As I was looking back through my archives and working to make some changes to the site a few weeks ago, I realized I had never posted on how to make chicken stock. I can’t believe that! It’s such a basic food, and a staple in any real food kitchen. I constantly have several ice cube trays and big bowls of it around. I have a pot on the stove right now! Yet, I’ve never posted on it. Seems weird.
Anyway, that’s the reason for today’s post! Homemade stock is amazing stuff. It’s full of gelatin and calcium and lots of different nutrients. It actually soothes and heals the digestive system (which is why it’s so key on GAPS). It’s not an old wives’ tale that good stock can heal illnesses! If you have a cold, please do eat chicken soup! It’s gotten to where I don’t even want soup from anywhere but home, because I know it just doesn’t have the same amazing properties (in fact, it’s pretty much junk; it’s a tiny bit of stock mixed with MSG and other yucky stuff).
Pay attention: unless you are lucky and have a farmer who makes it and sells it like I do (at the crazy expensive price of $3.50 a quart!), you cannot buy this (bouillon cubes are filled with MSG, do not buy them! Store-bought “organic broth” isn’t ideal either because it isn’t made from bones and it doesn’t gel)! And even if you can, do you want to pay those prices? We go through a gallon or more a week, so I don’t. And I can make over a gallon of stock for less than that. Free if you want to consider that we eat the meat and I’m using just veggie scraps; parts most people just throw away anyway. Who can pass that up?! Excellent nutrition for free? And it’s quite easy. It requires only a few minutes to start, lots of “ignore” time, and a few minutes to cool and put it away.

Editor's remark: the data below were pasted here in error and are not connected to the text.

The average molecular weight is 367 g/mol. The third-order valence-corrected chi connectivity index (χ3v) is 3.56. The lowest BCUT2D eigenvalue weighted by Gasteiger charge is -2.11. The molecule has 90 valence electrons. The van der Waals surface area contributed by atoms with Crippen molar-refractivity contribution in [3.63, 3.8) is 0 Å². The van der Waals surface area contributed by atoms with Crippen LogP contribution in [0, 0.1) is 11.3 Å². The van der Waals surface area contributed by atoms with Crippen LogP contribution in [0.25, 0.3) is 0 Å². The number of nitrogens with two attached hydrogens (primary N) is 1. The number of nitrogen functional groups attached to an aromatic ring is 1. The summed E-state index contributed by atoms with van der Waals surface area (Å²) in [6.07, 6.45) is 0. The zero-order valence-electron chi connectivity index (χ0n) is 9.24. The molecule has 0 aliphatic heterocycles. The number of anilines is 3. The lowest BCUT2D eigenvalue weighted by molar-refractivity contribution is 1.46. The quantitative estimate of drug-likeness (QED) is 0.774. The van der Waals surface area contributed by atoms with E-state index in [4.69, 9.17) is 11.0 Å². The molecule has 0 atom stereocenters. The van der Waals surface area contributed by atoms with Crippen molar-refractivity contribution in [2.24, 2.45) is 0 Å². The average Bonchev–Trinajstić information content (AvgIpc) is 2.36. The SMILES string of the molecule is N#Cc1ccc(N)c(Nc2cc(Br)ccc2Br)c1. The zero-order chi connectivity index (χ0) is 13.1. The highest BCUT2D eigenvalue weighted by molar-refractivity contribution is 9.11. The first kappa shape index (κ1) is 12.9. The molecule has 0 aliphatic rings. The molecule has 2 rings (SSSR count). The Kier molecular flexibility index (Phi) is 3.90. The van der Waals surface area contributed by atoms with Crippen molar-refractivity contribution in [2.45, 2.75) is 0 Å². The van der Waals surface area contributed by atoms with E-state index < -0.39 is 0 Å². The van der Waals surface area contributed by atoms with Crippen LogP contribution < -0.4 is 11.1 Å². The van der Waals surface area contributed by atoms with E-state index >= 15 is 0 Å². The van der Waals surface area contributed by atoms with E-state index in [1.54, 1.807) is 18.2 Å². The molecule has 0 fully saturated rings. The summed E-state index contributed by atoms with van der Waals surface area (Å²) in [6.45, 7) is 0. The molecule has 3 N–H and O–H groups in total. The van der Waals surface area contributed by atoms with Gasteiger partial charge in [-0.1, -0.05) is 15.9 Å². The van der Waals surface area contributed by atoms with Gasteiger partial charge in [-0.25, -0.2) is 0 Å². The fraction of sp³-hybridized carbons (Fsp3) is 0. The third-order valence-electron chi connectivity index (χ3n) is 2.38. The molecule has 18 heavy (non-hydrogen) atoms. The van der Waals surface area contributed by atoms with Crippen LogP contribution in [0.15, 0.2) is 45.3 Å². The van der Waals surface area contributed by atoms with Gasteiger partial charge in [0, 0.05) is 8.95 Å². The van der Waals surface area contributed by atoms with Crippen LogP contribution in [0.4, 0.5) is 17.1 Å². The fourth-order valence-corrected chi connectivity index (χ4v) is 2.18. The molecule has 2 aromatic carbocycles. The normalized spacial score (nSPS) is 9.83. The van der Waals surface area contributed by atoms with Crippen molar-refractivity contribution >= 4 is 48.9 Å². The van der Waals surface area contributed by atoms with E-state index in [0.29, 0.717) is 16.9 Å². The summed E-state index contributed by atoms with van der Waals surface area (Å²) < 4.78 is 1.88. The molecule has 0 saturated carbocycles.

You will need:
- A whole chicken, roasted and picked clean; OR a stewing hen (raw); OR backs, necks, and other bony parts
- 2 – 3 lbs. of chicken feet (optional)
- A 16-qt. stock pot
- An onion, chopped in 2 – 3 pieces
- A couple carrots, chopped in 2 – 3 pieces each
- Some celery, chopped in 2 – 3 pieces each
- 1 – 2 bay leaves
- OR use onion peels and ends, carrot peels, celery ends, and other “scraps” (cheaper!)
- Water (cold)
A few notes:
- This works really well with turkey bones, too. In fact, I kind of prefer it, but they’re not available all the time. (You should have seen my freezer around Thanksgiving!!)
- Chicken feet add extra yummy gelatin but many people find them disgusting. I don’t get it, personally. (Maybe that’s because growing up I had a book about old-world cooking called “Watch out for chicken feet in your soup!” and a grandma was teaching a kid about how to cook up excellent traditional soup, so to me it seems normal and a good idea….)
- Most people use apple cider vinegar to draw the gelatin out of the bones. I tried it once and didn’t really care for it, nor did I think it made a difference. I don’t have trouble with min gelling nicely without it. And I don’t like ACV anyway and never have it around.